Is My Cat Eating Correctly? (Part One)

Is My Cat Eating Correctly? (Part One)

By David Brooks

1) How many times a day do you feed your cat?

Since cats cannot be exercised like dogs can, the only way you can influence your cats weight is by controlling the amount and type of food he or she eats. If the cat is being fed individual meals several times daily, there is often a tendency by the owner to offer the daily supply of food on several occasions rather than divide up the daily feed into several meals. This can also occur with cats fed dry food ad lib. Cats usually regulate their food intake, but continual exposure to large quantities of food may lead to over-eating and subsequent obesity if too many calories are consumed.

In short, both several individual meals a day and ad lib feeding are fine, it is the total amount offered per 24 hour period which is the important figure.

Kittens should be fed small meals at regular intervals due to their tiny stomachs. Four or five meals are recommended at eight weeks of age, decreasing to two at six months of age.

2) Is your cats diet manufactured specifically for cats or do you give human food?

Some cat owners like to ‘spoil’ their cat by feeding them human food as the bulk of their diet. Others have tried feeding their cat regular catfood, but find their ‘fussy’ cat won’t touch it, and prefers to wait for the inevitable human food offering, which soon becomes the staple diet.

Is it really unhealthy to feed cats human food though? Of course it depends what food. Remember that cats are carnivores, and require a high proportion of meat in their diet. They simply cannot adapt to a low protein diet, and will lose bodyweight if deprived of it. In fact, as a species they are relatively unique; a deficiency of the amino acid, arginine, in a single meal can lead to symptoms of lethargy, hypersalivation and vocalisation. Arginine is required by the cat to produce urea, a waste product resulting from the breakdown of protein.

Another essential nutrient for the cat is the amino acid, taurine, which the cat cannot manufacture sufficiently by itself to meet its needs. The cat’s diet must therefore contain taurine in sufficient quantities. If a deficiency develops there is a high risk of serious and irreversible damage to major organs such as the heart and the eye. Taurine is found almost entirely in meat, confirming the fact that the cat is a compulsory carnivore.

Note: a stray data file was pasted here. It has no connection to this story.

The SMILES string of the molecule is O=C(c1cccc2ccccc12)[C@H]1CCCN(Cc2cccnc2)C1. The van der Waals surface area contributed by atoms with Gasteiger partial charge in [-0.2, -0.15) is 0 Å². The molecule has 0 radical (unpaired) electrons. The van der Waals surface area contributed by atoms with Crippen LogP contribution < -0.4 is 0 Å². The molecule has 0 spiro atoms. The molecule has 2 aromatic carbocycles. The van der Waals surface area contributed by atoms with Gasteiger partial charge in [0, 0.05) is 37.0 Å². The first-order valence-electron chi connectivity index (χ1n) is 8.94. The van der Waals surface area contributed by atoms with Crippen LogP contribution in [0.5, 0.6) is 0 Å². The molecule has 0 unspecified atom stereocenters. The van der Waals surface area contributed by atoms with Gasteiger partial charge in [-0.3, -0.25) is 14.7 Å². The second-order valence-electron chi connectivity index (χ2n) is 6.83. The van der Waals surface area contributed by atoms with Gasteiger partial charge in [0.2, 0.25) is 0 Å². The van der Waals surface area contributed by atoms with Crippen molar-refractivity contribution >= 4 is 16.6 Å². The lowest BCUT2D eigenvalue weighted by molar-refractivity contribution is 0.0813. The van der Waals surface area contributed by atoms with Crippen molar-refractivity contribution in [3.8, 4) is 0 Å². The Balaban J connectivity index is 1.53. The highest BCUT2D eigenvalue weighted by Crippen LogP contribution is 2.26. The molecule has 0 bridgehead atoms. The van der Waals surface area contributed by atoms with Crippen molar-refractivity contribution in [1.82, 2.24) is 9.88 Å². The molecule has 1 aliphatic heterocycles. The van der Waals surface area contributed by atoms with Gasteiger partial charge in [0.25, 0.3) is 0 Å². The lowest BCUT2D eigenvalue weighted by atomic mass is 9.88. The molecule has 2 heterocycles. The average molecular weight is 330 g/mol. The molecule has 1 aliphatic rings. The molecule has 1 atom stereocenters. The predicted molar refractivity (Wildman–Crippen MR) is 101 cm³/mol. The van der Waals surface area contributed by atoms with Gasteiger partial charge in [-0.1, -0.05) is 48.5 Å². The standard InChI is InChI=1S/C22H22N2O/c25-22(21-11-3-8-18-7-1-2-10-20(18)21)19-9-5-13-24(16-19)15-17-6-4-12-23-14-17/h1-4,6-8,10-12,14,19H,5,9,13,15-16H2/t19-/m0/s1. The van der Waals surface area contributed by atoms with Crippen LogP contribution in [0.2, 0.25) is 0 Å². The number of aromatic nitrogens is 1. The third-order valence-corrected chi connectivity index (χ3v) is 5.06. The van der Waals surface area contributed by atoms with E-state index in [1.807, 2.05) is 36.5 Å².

Another disease of nutritional origin is that caused by cats eating raw liver regularly, who can suffer from a condition called hypervitaminosis A. Cats suffering from this can present with signs of lethargy, unthriftiness, a stiff neck and other skeletal problems. To play it safe, don’t feed your cat liver more than once a week.

Reputable cat foods are formulated after extensive trials by pet food companies to provide the mixture of protein, carbohydrate and fat that suits feline physiology best. It is easier, cheaper and possibly more healthy for your cat to be fed a reputable cat food diet, with occasional treats if desired (tuna, liver etc).

3) Which is better out of dry cat food or wet cat food?

Most vets recommend complete dry biscuit based cat food. This is because studies have shown that cats on dry food diets are less likely to suffer from dental disease than those on wet food from a tin or pouch. The physical motion of biting these biscuits helps prevent tartar from adhering to the surface of the tooth. However, even cats with no teeth can eat biscuit based food without a problem, as they just scoop up the biscuits with their tongue and swallow them whole. Another advantage of dry food is that it doesn’t spoil as quickly – useful for cats that are fed ad lib.

There are occasionally reasons why a wet food is preferable, as a method to increase the water consumption in a cat with a urinary problem such as cystitis.

Conservative estimates are that 25% of cats and dogs in the USA and UK are obese! Often owners are unaware of the health problems obesity can contribute towards, such as heart disease, arthritis and diabetes. As a result they don’t take the problem seriously. Furthermore, obese pets experience fatigue, exercise intolerance and heat intolerance leading to a poor overall quality of life.

visit to help you find out if your pet is overweight and learn the keys steps to beating obesity in your pet.

Dr Brooks BVetMed

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